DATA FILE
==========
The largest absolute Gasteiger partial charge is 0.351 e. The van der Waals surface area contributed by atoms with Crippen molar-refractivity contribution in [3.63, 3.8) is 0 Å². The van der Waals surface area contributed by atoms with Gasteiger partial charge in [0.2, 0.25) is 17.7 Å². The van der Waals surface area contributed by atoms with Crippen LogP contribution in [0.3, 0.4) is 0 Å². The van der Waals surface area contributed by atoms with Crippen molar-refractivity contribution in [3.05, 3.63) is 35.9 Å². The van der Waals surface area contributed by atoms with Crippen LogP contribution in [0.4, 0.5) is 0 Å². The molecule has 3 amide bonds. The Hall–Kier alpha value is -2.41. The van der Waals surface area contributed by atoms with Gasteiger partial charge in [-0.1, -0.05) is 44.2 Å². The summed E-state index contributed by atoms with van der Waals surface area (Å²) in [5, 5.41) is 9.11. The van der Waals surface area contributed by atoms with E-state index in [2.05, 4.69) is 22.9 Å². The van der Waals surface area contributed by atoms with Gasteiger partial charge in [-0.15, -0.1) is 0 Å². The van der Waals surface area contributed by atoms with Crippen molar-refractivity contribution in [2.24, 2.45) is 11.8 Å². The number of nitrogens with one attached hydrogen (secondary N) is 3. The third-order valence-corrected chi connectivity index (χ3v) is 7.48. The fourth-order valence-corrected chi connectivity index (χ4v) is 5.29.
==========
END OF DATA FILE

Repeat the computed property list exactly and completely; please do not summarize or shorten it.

The largest absolute Gasteiger partial charge is 0.351 e. The van der Waals surface area contributed by atoms with Crippen molar-refractivity contribution in [3.63, 3.8) is 0 Å². The van der Waals surface area contributed by atoms with Gasteiger partial charge in [0.2, 0.25) is 17.7 Å². The van der Waals surface area contributed by atoms with Crippen LogP contribution in [0.3, 0.4) is 0 Å². The van der Waals surface area contributed by atoms with Crippen molar-refractivity contribution in [3.05, 3.63) is 35.9 Å². The van der Waals surface area contributed by atoms with Crippen LogP contribution in [0.4, 0.5) is 0 Å². The molecule has 3 amide bonds. The Hall–Kier alpha value is -2.41. The van der Waals surface area contributed by atoms with Gasteiger partial charge in [-0.1, -0.05) is 44.2 Å². The summed E-state index contributed by atoms with van der Waals surface area (Å²) in [5, 5.41) is 9.11. The van der Waals surface area contributed by atoms with E-state index in [2.05, 4.69) is 22.9 Å². The van der Waals surface area contributed by atoms with Gasteiger partial charge in [-0.15, -0.1) is 0 Å². The van der Waals surface area contributed by atoms with Crippen molar-refractivity contribution in [2.24, 2.45) is 11.8 Å². The number of nitrogens with one attached hydrogen (secondary N) is 3. The third-order valence-corrected chi connectivity index (χ3v) is 7.48. The fourth-order valence-corrected chi connectivity index (χ4v) is 5.29.